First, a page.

Title

The Development of Expertise in Pediatric Rehabilitation Therapists: Changes in Approach, Self-knowledge, and Use of Enabling and Customizing Strategies

Document Type

Article

Publication Date

7-2007

Journal

Developmental Neurorehabilitation

Volume

10

Issue

3

First Page

223

Last Page

240

URL with Digital Object Identifier

http://dx.doi.org/10.1080/17518420701302670

Abstract

PURPOSE: To examine the clinical decision making of novice, intermediate, and expert pediatric rehabilitation therapists from various disciplines.

METHODS: Two qualitative studies were conducted. Thirteen therapists took part in a study using the critical incident interview technique and 11 therapists took part in a study using the 'think aloud' technique. Therapists were classified as novice, intermediate, or expert in developmental level based on a cluster analysis of data collected using a multifaceted battery of assessment tools. Data were analyzed using a grounded theory approach.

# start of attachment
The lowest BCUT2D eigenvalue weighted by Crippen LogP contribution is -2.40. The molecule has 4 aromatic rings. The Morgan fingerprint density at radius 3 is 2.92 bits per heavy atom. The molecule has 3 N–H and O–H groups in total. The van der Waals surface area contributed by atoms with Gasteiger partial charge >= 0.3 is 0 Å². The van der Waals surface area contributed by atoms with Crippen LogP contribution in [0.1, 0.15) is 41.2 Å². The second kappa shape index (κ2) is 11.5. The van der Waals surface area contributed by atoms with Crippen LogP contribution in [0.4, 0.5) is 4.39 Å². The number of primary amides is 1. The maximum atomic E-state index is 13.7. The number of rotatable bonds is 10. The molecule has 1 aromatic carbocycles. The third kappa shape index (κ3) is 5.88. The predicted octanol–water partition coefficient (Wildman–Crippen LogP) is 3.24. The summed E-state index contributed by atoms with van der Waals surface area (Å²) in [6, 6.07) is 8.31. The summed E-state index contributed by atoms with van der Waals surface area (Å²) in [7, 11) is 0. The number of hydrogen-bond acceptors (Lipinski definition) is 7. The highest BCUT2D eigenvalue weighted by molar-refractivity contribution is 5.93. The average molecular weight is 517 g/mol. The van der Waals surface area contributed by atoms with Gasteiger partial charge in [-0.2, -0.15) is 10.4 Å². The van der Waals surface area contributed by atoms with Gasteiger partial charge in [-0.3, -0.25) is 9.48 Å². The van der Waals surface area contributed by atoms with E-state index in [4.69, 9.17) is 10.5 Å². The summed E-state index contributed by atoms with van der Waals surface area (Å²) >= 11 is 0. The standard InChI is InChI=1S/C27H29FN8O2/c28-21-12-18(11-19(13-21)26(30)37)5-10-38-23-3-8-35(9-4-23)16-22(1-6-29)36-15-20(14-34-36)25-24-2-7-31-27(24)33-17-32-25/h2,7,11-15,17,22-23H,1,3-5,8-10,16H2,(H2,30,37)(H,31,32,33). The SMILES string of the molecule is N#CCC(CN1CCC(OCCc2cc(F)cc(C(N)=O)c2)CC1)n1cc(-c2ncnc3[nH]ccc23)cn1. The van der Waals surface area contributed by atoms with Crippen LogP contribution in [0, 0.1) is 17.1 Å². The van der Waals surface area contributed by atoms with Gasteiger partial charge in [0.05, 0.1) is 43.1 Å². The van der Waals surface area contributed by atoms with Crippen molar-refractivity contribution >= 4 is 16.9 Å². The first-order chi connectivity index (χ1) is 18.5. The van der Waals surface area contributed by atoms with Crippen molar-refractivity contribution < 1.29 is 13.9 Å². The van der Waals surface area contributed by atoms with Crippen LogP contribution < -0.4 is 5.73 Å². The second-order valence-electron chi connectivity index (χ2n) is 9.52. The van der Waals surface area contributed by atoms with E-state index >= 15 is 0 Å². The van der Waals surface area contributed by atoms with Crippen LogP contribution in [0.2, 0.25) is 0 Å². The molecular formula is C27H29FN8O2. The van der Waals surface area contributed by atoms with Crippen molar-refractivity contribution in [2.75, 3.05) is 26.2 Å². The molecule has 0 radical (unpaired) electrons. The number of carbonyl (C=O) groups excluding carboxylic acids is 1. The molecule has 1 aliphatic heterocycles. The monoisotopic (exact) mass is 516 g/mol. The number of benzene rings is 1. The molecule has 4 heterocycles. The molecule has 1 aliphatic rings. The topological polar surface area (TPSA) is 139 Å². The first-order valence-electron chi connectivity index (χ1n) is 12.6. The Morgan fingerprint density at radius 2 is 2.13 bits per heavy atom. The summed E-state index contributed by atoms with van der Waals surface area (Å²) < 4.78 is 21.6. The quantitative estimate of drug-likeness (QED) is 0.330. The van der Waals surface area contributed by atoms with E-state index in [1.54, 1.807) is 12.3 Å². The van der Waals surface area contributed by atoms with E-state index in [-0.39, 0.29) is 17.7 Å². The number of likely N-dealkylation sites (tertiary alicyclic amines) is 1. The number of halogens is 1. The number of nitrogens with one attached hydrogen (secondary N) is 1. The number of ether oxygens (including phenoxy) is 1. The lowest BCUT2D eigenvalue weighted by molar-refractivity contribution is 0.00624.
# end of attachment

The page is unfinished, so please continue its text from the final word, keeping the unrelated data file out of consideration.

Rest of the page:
RESULTS: Expert and intermediate therapists differed from novices with respect to content, self-, and procedural knowledge.

CONCLUSION: With increasing expertise, therapists use a supportive, educational, holistic, functional, and strengths-based approach; have heightened humility yet increased self-confidence; and understand how to facilitate and support client change and adaptation by using principles of engagement, coherence, and manageability. Expert therapists use enabling and customizing strategies to ensure a successful therapeutic session, optimize the child's functioning in the mid-term, and ensure child and family adaptation and accommodation over the longer-term.